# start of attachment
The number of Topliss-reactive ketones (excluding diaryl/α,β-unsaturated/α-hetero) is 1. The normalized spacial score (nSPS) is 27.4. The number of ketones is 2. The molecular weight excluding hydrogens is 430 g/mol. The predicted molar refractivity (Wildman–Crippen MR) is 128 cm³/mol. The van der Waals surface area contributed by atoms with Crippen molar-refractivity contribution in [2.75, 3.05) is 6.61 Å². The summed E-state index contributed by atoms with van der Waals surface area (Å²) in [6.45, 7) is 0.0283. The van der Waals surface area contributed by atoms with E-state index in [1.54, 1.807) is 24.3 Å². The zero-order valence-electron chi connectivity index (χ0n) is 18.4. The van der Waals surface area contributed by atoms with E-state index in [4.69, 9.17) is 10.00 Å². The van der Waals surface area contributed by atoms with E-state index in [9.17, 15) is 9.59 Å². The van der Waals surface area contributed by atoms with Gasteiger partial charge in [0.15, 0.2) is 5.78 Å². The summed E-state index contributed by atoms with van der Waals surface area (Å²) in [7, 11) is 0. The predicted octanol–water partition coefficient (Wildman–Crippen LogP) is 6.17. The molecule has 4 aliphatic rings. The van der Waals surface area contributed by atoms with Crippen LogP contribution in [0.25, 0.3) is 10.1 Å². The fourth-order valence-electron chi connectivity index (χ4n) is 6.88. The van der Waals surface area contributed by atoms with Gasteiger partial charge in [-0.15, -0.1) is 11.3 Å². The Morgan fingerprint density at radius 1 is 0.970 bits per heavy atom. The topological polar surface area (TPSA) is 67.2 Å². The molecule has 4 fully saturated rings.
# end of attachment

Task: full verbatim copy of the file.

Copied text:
The number of Topliss-reactive ketones (excluding diaryl/α,β-unsaturated/α-hetero) is 1. The normalized spacial score (nSPS) is 27.4. The number of ketones is 2. The molecular weight excluding hydrogens is 430 g/mol. The predicted molar refractivity (Wildman–Crippen MR) is 128 cm³/mol. The van der Waals surface area contributed by atoms with Crippen molar-refractivity contribution in [2.75, 3.05) is 6.61 Å². The summed E-state index contributed by atoms with van der Waals surface area (Å²) in [6.45, 7) is 0.0283. The van der Waals surface area contributed by atoms with E-state index in [1.54, 1.807) is 24.3 Å². The zero-order valence-electron chi connectivity index (χ0n) is 18.4. The van der Waals surface area contributed by atoms with E-state index in [4.69, 9.17) is 10.00 Å². The van der Waals surface area contributed by atoms with E-state index in [9.17, 15) is 9.59 Å². The van der Waals surface area contributed by atoms with Gasteiger partial charge in [0.15, 0.2) is 5.78 Å². The summed E-state index contributed by atoms with van der Waals surface area (Å²) in [7, 11) is 0. The predicted octanol–water partition coefficient (Wildman–Crippen LogP) is 6.17. The molecule has 4 aliphatic rings. The van der Waals surface area contributed by atoms with Crippen LogP contribution in [0.25, 0.3) is 10.1 Å². The fourth-order valence-electron chi connectivity index (χ4n) is 6.88. The van der Waals surface area contributed by atoms with Gasteiger partial charge in [-0.15, -0.1) is 11.3 Å². The Morgan fingerprint density at radius 1 is 0.970 bits per heavy atom. The topological polar surface area (TPSA) is 67.2 Å². The molecule has 4 fully saturated rings.